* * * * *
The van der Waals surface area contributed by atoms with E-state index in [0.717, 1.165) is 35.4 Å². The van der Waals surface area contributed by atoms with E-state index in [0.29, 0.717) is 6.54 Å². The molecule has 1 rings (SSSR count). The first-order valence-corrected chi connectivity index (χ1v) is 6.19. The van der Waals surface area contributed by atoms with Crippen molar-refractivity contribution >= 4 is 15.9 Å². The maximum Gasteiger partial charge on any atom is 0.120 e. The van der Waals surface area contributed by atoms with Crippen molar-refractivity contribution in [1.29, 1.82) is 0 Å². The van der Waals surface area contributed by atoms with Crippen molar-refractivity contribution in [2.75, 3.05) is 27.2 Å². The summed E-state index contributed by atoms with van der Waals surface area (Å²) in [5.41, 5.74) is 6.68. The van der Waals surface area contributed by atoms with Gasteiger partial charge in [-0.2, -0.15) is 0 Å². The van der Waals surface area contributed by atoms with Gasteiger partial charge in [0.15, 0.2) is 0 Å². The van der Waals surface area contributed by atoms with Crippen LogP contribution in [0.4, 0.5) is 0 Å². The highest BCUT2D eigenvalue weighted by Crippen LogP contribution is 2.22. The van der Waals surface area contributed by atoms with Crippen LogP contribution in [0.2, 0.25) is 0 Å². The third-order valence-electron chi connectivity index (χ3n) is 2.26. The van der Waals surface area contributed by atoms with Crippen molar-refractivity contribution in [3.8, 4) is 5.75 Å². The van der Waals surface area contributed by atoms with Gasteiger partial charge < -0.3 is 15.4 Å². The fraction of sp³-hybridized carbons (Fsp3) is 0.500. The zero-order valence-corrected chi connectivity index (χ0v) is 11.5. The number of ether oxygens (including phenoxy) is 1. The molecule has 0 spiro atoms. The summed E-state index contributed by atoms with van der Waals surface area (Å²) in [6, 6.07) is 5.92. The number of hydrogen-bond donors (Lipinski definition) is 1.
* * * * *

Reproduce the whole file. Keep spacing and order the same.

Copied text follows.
The van der Waals surface area contributed by atoms with E-state index in [0.717, 1.165) is 35.4 Å². The van der Waals surface area contributed by atoms with E-state index in [0.29, 0.717) is 6.54 Å². The molecule has 1 rings (SSSR count). The first-order valence-corrected chi connectivity index (χ1v) is 6.19. The van der Waals surface area contributed by atoms with Crippen molar-refractivity contribution >= 4 is 15.9 Å². The maximum Gasteiger partial charge on any atom is 0.120 e. The van der Waals surface area contributed by atoms with Crippen molar-refractivity contribution in [1.29, 1.82) is 0 Å². The van der Waals surface area contributed by atoms with Crippen molar-refractivity contribution in [2.75, 3.05) is 27.2 Å². The summed E-state index contributed by atoms with van der Waals surface area (Å²) in [5.41, 5.74) is 6.68. The van der Waals surface area contributed by atoms with Gasteiger partial charge in [-0.2, -0.15) is 0 Å². The van der Waals surface area contributed by atoms with Gasteiger partial charge in [0.15, 0.2) is 0 Å². The van der Waals surface area contributed by atoms with Crippen LogP contribution in [0.4, 0.5) is 0 Å². The highest BCUT2D eigenvalue weighted by Crippen LogP contribution is 2.22. The van der Waals surface area contributed by atoms with Crippen LogP contribution in [0.2, 0.25) is 0 Å². The third-order valence-electron chi connectivity index (χ3n) is 2.26. The van der Waals surface area contributed by atoms with Crippen molar-refractivity contribution in [3.8, 4) is 5.75 Å². The van der Waals surface area contributed by atoms with Gasteiger partial charge < -0.3 is 15.4 Å². The fraction of sp³-hybridized carbons (Fsp3) is 0.500. The zero-order valence-corrected chi connectivity index (χ0v) is 11.5. The number of ether oxygens (including phenoxy) is 1. The molecule has 0 spiro atoms. The summed E-state index contributed by atoms with van der Waals surface area (Å²) in [6, 6.07) is 5.92. The number of hydrogen-bond donors (Lipinski definition) is 1.